You can drop your address, the employer won’t come to visit, so cut it
Meet Adibeli, VP of Operations & Finance at Blinkist
Born to a German mother 🇩🇪 and a Nigerian father 🇳🇬, Adibeli has lived in Germany and Nigeria and studied at Cambridge and Harvard. Before Blinkist, she helped scale Zalando’s commercial app and before that she led growth for iROKOtv in Lagos.
👩🏾💻 Over the years, she’s coached many Nigerians into roles in Tech in Europe. That’s why we sat down with her to learn from her experiences.
“There are many Nigerian developers and product folks in Europe, and they are here because they are excellent engineers. You can be one of them.”
Imagine: Hi Adibeli! You’ve seen countless CVs from Nigerian folks looking for tech jobs in Germany. What’s the most common advice you give to your mentees?
Adibeli: Hi Johann! I’ve seen so many talented people but not all of them know how to present that talent in a CV so that Europeans will recognize their value. Nigerians tend to be storytellers, with long, detailed CVs. In Europe, especially Germany, people want it brief! The punchier the better. 🏃🏾💨 Here are my top 3 tips:
Drop all of these things, immediately: Don’t waste the first half page of the CV with personal details: Drop your religion, marital status, your place of birth, even date of birth, and state of origin. Yes, even drop your address in Nigeria, the employer won’t come to visit…, so cut it. Just give them your email and one (yes only one!) phone number.
Shorten your CV to 1 single page. Find a good 1-page CV template (Google offers many for free) & stick to the 1 page. Yes, you’re proud of all your skills, certificates, and achievements to date. But nobody will take the time to read through all of them, and much worse, by including irrelevant detail you will confuse any HR manager 🤯. So focus only on what matters for that job. And spell check!! Instead, start with job experience (and list only relevant jobs, see also #3), then education, then your tech stack and skills, and then finally also list a relevant selection of your certificates. Not all.
What about communication? How do you recommend should folks applying from Nigeria approach emails with HR?
Be brief & direct. Emails should be friendly, brief and direct, and written in proper English. Don’t use Whatsapp English like “how r u”. While generally, the language is less hierarchical in Europe, recruiters do expect proper sentences, punctuation, and spelling (there are free tools like Grammarly for that - use them).
👉 Check out our AI-based cover letter tool to write pitch-perfect application emails
In Europe, hierarchies are often flatter and that’s reflected in the language. For example, I’d recommend you drop turns of phrase like:
❌ Dear Sir/Madam, Ma’
❌ To whom it may concern
✔️ Dear Mr/Mrs. X, or Dear HR Team
✔️ Use first names, e.g. “Dear Tim”
✔️ Best, or Best regards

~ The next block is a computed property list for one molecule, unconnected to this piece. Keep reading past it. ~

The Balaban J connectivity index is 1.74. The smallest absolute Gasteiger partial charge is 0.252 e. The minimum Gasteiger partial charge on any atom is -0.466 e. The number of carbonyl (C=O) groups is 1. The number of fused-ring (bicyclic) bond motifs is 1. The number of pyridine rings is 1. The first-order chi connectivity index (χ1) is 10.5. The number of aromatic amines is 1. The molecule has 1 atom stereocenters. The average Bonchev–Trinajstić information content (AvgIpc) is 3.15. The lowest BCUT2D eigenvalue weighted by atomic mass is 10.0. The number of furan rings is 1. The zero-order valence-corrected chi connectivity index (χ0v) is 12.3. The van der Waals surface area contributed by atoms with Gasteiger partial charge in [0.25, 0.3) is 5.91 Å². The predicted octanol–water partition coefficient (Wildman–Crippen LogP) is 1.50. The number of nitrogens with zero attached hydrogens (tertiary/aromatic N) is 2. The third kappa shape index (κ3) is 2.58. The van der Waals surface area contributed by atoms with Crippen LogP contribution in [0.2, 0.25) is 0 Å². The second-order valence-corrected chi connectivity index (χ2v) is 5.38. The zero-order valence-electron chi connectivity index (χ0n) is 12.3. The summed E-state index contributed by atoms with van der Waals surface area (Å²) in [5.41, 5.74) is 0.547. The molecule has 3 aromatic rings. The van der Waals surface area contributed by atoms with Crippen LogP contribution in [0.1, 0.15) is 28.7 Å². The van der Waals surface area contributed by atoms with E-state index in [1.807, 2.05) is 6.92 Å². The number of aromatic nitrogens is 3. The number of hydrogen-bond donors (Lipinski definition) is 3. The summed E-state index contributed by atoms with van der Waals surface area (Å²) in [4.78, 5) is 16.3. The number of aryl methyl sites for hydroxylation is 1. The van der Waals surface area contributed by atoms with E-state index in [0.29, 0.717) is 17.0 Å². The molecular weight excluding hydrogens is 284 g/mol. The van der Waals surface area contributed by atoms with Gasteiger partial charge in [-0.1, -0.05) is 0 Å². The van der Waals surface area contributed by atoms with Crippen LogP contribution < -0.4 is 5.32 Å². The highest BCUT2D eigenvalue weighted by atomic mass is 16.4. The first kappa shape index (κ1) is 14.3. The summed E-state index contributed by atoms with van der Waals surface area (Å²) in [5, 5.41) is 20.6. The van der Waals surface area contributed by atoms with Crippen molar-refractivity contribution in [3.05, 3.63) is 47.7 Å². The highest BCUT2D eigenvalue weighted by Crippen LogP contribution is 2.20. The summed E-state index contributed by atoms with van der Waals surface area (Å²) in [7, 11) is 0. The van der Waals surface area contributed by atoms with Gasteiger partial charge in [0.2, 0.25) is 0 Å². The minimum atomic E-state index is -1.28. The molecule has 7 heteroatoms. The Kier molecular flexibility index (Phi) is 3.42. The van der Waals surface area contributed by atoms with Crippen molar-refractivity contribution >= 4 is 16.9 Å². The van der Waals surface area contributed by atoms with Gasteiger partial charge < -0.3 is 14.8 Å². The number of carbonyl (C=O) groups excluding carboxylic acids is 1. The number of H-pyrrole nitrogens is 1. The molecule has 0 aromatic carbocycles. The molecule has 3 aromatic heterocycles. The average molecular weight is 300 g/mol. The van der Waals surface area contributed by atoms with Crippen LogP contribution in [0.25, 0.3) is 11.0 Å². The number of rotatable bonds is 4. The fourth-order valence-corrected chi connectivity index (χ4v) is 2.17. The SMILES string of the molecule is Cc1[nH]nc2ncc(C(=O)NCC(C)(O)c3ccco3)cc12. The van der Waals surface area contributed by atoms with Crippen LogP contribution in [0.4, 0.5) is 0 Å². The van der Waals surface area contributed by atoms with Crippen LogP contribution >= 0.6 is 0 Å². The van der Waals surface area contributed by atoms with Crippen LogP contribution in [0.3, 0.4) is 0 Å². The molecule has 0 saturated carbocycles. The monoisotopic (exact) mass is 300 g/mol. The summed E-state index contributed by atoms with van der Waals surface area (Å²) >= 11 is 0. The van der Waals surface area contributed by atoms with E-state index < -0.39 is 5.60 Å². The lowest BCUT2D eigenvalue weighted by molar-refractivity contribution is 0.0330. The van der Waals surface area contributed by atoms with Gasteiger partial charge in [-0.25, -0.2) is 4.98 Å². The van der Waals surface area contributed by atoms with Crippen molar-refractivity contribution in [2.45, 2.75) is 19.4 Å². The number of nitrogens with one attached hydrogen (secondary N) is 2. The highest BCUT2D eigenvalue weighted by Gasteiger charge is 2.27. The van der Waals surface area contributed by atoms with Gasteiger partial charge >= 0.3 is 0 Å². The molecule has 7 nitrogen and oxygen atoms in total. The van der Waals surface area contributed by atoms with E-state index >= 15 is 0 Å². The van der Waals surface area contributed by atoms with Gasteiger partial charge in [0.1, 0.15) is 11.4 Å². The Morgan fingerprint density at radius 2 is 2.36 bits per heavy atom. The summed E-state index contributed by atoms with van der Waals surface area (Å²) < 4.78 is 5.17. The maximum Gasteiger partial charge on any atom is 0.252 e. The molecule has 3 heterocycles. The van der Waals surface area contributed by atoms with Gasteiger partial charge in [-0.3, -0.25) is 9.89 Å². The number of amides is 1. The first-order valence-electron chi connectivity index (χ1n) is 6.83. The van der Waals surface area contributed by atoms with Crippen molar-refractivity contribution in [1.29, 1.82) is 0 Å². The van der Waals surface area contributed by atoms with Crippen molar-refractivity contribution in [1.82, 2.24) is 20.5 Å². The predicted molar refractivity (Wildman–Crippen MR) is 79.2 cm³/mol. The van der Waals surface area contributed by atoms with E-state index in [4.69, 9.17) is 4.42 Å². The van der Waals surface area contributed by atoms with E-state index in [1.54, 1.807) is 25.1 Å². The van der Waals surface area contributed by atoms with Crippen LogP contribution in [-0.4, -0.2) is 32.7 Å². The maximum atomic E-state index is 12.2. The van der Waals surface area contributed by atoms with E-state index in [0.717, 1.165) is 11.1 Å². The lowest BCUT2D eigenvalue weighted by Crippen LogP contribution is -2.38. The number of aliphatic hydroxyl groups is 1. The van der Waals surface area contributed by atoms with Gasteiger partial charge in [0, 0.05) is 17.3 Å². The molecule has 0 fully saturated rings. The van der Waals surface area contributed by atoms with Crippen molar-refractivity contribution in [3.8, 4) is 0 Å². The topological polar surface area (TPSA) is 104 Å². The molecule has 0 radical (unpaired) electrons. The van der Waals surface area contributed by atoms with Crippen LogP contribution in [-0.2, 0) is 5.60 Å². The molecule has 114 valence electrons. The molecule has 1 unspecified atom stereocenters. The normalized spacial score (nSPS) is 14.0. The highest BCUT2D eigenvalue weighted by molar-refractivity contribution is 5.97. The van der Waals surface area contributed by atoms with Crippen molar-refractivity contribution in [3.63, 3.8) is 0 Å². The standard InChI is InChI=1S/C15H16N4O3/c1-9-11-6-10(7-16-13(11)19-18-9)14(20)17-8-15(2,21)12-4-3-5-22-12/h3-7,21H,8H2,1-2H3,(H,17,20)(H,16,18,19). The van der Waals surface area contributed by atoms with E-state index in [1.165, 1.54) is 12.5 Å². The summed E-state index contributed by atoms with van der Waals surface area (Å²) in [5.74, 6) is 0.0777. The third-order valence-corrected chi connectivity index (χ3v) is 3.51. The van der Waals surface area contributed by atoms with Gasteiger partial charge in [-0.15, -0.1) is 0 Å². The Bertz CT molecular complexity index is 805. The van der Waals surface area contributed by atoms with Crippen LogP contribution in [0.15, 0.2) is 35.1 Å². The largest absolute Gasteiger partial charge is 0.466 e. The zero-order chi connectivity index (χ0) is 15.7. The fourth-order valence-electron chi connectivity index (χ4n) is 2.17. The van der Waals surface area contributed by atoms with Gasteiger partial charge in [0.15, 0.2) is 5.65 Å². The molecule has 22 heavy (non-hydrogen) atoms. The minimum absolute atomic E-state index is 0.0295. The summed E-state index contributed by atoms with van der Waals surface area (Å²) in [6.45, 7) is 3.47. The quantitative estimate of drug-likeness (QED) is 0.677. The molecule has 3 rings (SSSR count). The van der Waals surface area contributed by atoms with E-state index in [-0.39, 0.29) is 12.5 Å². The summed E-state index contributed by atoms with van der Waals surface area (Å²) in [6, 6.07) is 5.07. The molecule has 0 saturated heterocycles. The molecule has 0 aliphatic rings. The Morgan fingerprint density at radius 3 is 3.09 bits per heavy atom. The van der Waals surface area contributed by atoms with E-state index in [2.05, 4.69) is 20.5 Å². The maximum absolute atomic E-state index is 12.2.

Such communication creates a power imbalance between you and your interview partner. Of course, they have a job, and you want it. But they also want something and that might just be you . You’ll appear like a more attractive candidate if you’re a confident equal. As a qualified engineer or product manager, companies in Europe expect you to know your strengths, your skills, a clear reason for seeking relocation or a remote job with them, and more.
How about presenting yourself in interviews, any advice?
Be really clear about what you want from a job.
❌ Never say things like: “I will do any work you have for me”
You would appear as if you do not know the specific value you can bring to an organization, and hence create doubts in the eyes of your interviewers.
✔️ Instead, say specifically “I want a role in which I can use my skills in X, and deepen by experience in Y”. This will project confidence and skill. And yes, recruiters would still pitch other roles for you if they have them (after all, they want to fill those positions).
✔️ Definitely research the company and role (LinkedIn, Glassdoor, their website, and product) before you interview. And you should also be able to articulate a salary expectation if asked. Check out Levels - it's a great starting point, and the Imagine team can also give you some advice if you need it.
Any final comments, Adibeli?
Sure. I’d love to encourage you all. There are already many Nigerian developers and product folks in Europe, and they are here because they are excellent engineers.
When you are in the interviews, be confident: The company is interested in you, so you are in the interviews for a reason. Listen closely, share your position and viewpoint, and engage your discussion partners in a friendly, open dialogue. If you do that and see the applications as a learning journey, you will succeed 💪, just like many of my Nigerian friends who now live here in Berlin/Germany.
That’s it. We hope you enjoyed the read. Now it’s time for action. As always, we are rooting for you. Keep us posted.
Greetings from Berlin,
Emma, Johann & all at team Imagine 💛